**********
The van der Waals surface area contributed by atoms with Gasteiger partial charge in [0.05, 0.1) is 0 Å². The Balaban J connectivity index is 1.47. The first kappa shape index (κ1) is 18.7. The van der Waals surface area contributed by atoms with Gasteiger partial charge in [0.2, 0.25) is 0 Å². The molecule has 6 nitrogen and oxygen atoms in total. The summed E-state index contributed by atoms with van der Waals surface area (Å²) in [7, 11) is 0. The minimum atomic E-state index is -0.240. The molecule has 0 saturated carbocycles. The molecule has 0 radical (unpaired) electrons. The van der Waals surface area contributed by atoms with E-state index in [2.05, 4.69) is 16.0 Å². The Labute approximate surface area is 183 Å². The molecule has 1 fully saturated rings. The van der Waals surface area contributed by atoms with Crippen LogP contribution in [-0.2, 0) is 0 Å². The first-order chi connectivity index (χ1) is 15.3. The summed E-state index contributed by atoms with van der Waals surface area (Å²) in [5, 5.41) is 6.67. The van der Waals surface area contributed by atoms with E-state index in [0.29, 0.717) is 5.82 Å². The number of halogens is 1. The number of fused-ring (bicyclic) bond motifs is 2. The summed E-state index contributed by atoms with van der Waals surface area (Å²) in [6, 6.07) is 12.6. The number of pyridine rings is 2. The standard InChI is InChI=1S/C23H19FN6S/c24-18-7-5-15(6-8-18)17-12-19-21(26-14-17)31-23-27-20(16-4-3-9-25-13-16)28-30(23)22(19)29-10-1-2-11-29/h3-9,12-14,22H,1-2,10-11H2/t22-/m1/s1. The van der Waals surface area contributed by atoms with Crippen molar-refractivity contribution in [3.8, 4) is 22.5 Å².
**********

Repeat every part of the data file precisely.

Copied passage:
The van der Waals surface area contributed by atoms with Gasteiger partial charge in [0.05, 0.1) is 0 Å². The Balaban J connectivity index is 1.47. The first kappa shape index (κ1) is 18.7. The van der Waals surface area contributed by atoms with Gasteiger partial charge in [0.2, 0.25) is 0 Å². The molecule has 6 nitrogen and oxygen atoms in total. The summed E-state index contributed by atoms with van der Waals surface area (Å²) in [7, 11) is 0. The minimum atomic E-state index is -0.240. The molecule has 0 saturated carbocycles. The molecule has 0 radical (unpaired) electrons. The van der Waals surface area contributed by atoms with E-state index in [2.05, 4.69) is 16.0 Å². The Labute approximate surface area is 183 Å². The molecule has 1 fully saturated rings. The van der Waals surface area contributed by atoms with Crippen LogP contribution in [-0.2, 0) is 0 Å². The first-order chi connectivity index (χ1) is 15.3. The summed E-state index contributed by atoms with van der Waals surface area (Å²) in [5, 5.41) is 6.67. The van der Waals surface area contributed by atoms with E-state index in [0.29, 0.717) is 5.82 Å². The number of halogens is 1. The number of fused-ring (bicyclic) bond motifs is 2. The summed E-state index contributed by atoms with van der Waals surface area (Å²) in [6, 6.07) is 12.6. The number of pyridine rings is 2. The standard InChI is InChI=1S/C23H19FN6S/c24-18-7-5-15(6-8-18)17-12-19-21(26-14-17)31-23-27-20(16-4-3-9-25-13-16)28-30(23)22(19)29-10-1-2-11-29/h3-9,12-14,22H,1-2,10-11H2/t22-/m1/s1. The van der Waals surface area contributed by atoms with Crippen molar-refractivity contribution in [3.8, 4) is 22.5 Å².